Scottish Independence: Status in the EU

Part 5 of an 11-part look at Scottish independence and its potential impact on Scottish influence

The United Kingdom is the third-largest economy in the European Union outranked by only Germany and France.[i] Scotland, as part of the UK, has a significant influence on the EU, and, “The Scottish Government works closely and maintains an active and constructive relationship with the UK government in all areas of EU policy interest to Scotland.”[ii] Should Scotland declare independence, the new United Kingdom would drop one spot to fourth place, right behind Italy. Scotland however, would find itself in twenty-second place, right below Romania and right above the Ukraine.[iii] Additionally, the new United Kingdom may or may not retain its membership in the EU[iv], whereas according to Professor Robert Hazell, director of the Constitution Unit at University College London, Scotland, as a newly created nation, most international lawyers say that Scotland would have to reapply for membership.[v] One researcher at the London School of Economics, Jo Murkens, blogged that, “there is no automatic right to membership of the European Union. Continued membership would only be possible with the approval of all 27-plus Member States.” This membership process is an intense one.[vi]

When Czechoslovakia was divided in 1992, 30 treaties and 12,000 legal agreements played a part in the nations of the Czech Republic and Slovakia being readmitted to the EU.[vii]

Additionally, many experts, including Murkens,[viii] also state that if Scotland has to reapply for admission, they will be forced to take on the European currency. However, with the current economic state the EU finds itself it, that point may be irrelevant when the time comes as the Euro may not even exist.[ix]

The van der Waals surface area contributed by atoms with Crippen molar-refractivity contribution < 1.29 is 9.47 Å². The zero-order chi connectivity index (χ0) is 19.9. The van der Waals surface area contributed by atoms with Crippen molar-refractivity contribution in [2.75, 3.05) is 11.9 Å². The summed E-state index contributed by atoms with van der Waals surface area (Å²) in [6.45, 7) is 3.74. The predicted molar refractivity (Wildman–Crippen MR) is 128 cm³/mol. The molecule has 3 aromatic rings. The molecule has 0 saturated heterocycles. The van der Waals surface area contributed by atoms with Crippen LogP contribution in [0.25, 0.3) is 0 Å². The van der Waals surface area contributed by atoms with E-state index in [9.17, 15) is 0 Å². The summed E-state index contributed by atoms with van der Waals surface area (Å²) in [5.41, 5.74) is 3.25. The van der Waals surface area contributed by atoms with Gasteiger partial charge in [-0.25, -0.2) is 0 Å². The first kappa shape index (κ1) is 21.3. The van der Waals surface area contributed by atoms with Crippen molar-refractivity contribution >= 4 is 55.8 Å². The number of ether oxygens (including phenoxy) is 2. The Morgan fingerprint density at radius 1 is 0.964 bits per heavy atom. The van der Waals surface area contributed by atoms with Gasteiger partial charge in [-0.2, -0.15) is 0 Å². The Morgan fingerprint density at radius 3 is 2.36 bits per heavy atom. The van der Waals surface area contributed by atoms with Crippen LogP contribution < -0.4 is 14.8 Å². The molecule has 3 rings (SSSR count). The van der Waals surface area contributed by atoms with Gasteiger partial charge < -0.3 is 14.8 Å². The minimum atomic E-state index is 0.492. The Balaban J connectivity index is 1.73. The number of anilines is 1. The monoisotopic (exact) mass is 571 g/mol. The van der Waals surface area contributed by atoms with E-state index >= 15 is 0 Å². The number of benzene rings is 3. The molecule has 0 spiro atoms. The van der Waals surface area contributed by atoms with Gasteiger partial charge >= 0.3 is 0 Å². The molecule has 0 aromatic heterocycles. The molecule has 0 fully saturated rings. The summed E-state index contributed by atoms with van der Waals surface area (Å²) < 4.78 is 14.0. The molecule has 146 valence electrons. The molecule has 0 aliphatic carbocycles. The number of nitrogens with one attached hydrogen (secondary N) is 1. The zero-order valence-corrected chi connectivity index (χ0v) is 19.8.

According to Arabella Thorp and Gavin Thompson in their House of Commons Library research paper, “Scotland, independence and the EU,” “There is no precedent for a devolved part of an EU Member State becoming independent and having to determine its membership of the EU as a separate entity.”[x]

An example used in the past to bolster the claim that a newly independent Scotland would remain part of the EU is that of Greenland, and of their 1979 securing of autonomy from Denmark and their 1992 passage of a referendum to withdraw from membership in the European Community. The argument that is used, is that since Greenland had to negotiate its withdrawal from the European Community, the logical assumption is that Scotland would remain part of the EU upon independence and would have to negotiate withdrawal rather than entrance.[xi] This, however, is an erroneous application since Greenland did not have full independence, simply home rule, similar to the current devolved government in Scotland. The Greenland example would only apply should Scotland remain part of the United Kingdom and yet seek to leave the EU. It does not logically follow that the opposite is true.

Regardless, economic and political influence in the EU would only be slightly reduced for the new UK, while Scotland would be one of many smaller voices seeking to guide Europe into the future once the question of membership was settled. That is, unless the United Kingdom has voted to completely leave the European Union by then.[xii]

[i] World Economic Outlook Database, April 2012, International Monetary Fund

[iii] World Economic Outlook Database, April 2012, International Monetary Fund

[xi] Sinclair, David (1999) Issues Around Scottish Independence (The Constitution Unit)


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